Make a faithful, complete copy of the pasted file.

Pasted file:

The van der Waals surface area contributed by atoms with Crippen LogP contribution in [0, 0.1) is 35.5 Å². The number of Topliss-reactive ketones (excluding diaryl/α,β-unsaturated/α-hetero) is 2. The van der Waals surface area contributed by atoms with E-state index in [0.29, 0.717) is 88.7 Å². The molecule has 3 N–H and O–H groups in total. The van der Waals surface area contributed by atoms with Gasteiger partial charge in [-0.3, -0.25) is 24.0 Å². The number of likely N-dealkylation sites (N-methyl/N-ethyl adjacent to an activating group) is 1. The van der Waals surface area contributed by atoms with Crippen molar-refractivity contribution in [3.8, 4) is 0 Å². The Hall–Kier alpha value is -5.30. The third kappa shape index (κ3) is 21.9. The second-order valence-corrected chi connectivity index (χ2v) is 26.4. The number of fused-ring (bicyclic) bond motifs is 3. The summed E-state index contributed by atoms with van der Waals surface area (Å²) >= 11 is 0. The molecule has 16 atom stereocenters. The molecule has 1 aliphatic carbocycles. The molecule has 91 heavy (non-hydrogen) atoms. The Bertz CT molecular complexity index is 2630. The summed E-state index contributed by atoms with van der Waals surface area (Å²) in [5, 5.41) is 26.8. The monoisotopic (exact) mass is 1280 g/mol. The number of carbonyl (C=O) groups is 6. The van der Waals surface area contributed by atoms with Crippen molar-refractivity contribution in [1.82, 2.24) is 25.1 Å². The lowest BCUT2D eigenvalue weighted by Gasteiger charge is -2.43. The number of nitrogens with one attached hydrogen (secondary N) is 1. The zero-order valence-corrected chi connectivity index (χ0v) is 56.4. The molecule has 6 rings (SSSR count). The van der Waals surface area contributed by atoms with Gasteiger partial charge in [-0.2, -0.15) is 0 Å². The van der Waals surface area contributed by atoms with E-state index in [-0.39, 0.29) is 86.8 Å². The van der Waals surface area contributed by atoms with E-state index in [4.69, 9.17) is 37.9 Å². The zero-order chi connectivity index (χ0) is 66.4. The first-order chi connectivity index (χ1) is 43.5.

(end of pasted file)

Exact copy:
The van der Waals surface area contributed by atoms with Crippen LogP contribution in [0, 0.1) is 35.5 Å². The number of Topliss-reactive ketones (excluding diaryl/α,β-unsaturated/α-hetero) is 2. The van der Waals surface area contributed by atoms with E-state index in [0.29, 0.717) is 88.7 Å². The molecule has 3 N–H and O–H groups in total. The van der Waals surface area contributed by atoms with Gasteiger partial charge in [-0.3, -0.25) is 24.0 Å². The number of likely N-dealkylation sites (N-methyl/N-ethyl adjacent to an activating group) is 1. The van der Waals surface area contributed by atoms with Crippen molar-refractivity contribution in [3.8, 4) is 0 Å². The Hall–Kier alpha value is -5.30. The third kappa shape index (κ3) is 21.9. The second-order valence-corrected chi connectivity index (χ2v) is 26.4. The number of fused-ring (bicyclic) bond motifs is 3. The summed E-state index contributed by atoms with van der Waals surface area (Å²) >= 11 is 0. The molecule has 16 atom stereocenters. The molecule has 1 aliphatic carbocycles. The molecule has 91 heavy (non-hydrogen) atoms. The Bertz CT molecular complexity index is 2630. The summed E-state index contributed by atoms with van der Waals surface area (Å²) in [5, 5.41) is 26.8. The monoisotopic (exact) mass is 1280 g/mol. The number of carbonyl (C=O) groups is 6. The van der Waals surface area contributed by atoms with Crippen molar-refractivity contribution in [1.82, 2.24) is 25.1 Å². The lowest BCUT2D eigenvalue weighted by Gasteiger charge is -2.43. The number of nitrogens with one attached hydrogen (secondary N) is 1. The zero-order valence-corrected chi connectivity index (χ0v) is 56.4. The molecule has 6 rings (SSSR count). The van der Waals surface area contributed by atoms with Gasteiger partial charge in [-0.2, -0.15) is 0 Å². The van der Waals surface area contributed by atoms with E-state index in [-0.39, 0.29) is 86.8 Å². The van der Waals surface area contributed by atoms with E-state index in [4.69, 9.17) is 37.9 Å². The zero-order chi connectivity index (χ0) is 66.4. The first-order chi connectivity index (χ1) is 43.5.